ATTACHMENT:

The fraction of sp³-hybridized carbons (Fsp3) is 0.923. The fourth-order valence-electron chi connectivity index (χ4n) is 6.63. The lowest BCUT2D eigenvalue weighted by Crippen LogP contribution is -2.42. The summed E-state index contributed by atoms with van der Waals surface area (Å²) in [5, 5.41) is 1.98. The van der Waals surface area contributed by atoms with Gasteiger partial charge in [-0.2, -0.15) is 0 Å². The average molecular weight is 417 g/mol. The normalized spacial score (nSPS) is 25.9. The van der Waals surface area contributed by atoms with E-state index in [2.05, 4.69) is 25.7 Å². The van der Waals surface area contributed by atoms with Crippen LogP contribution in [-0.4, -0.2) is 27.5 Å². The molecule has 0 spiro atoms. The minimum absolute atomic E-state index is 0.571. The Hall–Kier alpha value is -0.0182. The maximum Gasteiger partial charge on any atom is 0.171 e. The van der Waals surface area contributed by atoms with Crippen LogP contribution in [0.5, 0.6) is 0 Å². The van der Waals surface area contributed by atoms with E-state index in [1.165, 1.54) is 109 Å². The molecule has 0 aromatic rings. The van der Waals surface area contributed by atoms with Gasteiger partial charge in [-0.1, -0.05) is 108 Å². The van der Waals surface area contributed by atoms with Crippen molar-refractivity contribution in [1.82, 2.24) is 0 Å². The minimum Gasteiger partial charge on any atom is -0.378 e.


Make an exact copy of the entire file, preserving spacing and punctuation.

The fraction of sp³-hybridized carbons (Fsp3) is 0.923. The fourth-order valence-electron chi connectivity index (χ4n) is 6.63. The lowest BCUT2D eigenvalue weighted by Crippen LogP contribution is -2.42. The summed E-state index contributed by atoms with van der Waals surface area (Å²) in [5, 5.41) is 1.98. The van der Waals surface area contributed by atoms with Gasteiger partial charge in [-0.2, -0.15) is 0 Å². The average molecular weight is 417 g/mol. The normalized spacial score (nSPS) is 25.9. The van der Waals surface area contributed by atoms with E-state index in [2.05, 4.69) is 25.7 Å². The van der Waals surface area contributed by atoms with Crippen LogP contribution in [-0.4, -0.2) is 27.5 Å². The molecule has 0 spiro atoms. The minimum absolute atomic E-state index is 0.571. The Hall–Kier alpha value is -0.0182. The maximum Gasteiger partial charge on any atom is 0.171 e. The van der Waals surface area contributed by atoms with Crippen LogP contribution in [0.5, 0.6) is 0 Å². The van der Waals surface area contributed by atoms with E-state index in [1.165, 1.54) is 109 Å². The molecule has 0 aromatic rings. The van der Waals surface area contributed by atoms with Gasteiger partial charge in [-0.1, -0.05) is 108 Å². The van der Waals surface area contributed by atoms with Crippen molar-refractivity contribution in [1.82, 2.24) is 0 Å². The minimum Gasteiger partial charge on any atom is -0.378 e.